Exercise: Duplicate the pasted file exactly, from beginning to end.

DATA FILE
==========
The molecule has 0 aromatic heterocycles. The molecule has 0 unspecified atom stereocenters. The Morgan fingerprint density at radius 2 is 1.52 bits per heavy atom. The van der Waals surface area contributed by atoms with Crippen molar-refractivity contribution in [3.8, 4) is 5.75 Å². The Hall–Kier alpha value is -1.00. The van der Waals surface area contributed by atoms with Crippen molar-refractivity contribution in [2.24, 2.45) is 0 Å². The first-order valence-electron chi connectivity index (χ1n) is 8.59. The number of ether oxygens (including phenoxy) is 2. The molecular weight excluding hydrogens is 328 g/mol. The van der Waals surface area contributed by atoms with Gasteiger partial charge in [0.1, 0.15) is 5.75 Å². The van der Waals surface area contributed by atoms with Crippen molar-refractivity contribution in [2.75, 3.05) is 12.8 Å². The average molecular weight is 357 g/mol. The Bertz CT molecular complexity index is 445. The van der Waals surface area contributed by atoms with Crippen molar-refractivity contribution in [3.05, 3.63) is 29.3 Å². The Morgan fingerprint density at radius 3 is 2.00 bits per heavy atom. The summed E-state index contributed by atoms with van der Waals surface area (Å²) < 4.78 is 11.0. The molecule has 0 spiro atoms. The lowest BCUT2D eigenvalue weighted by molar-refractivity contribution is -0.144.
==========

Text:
The molecule has 0 aromatic heterocycles. The molecule has 0 unspecified atom stereocenters. The Morgan fingerprint density at radius 2 is 1.52 bits per heavy atom. The van der Waals surface area contributed by atoms with Crippen molar-refractivity contribution in [3.8, 4) is 5.75 Å². The Hall–Kier alpha value is -1.00. The van der Waals surface area contributed by atoms with Crippen molar-refractivity contribution in [2.24, 2.45) is 0 Å². The first-order valence-electron chi connectivity index (χ1n) is 8.59. The number of ether oxygens (including phenoxy) is 2. The molecular weight excluding hydrogens is 328 g/mol. The van der Waals surface area contributed by atoms with Gasteiger partial charge in [0.1, 0.15) is 5.75 Å². The van der Waals surface area contributed by atoms with Crippen molar-refractivity contribution in [2.75, 3.05) is 12.8 Å². The average molecular weight is 357 g/mol. The Bertz CT molecular complexity index is 445. The van der Waals surface area contributed by atoms with Crippen molar-refractivity contribution in [3.05, 3.63) is 29.3 Å². The Morgan fingerprint density at radius 3 is 2.00 bits per heavy atom. The summed E-state index contributed by atoms with van der Waals surface area (Å²) < 4.78 is 11.0. The molecule has 0 spiro atoms. The lowest BCUT2D eigenvalue weighted by molar-refractivity contribution is -0.144.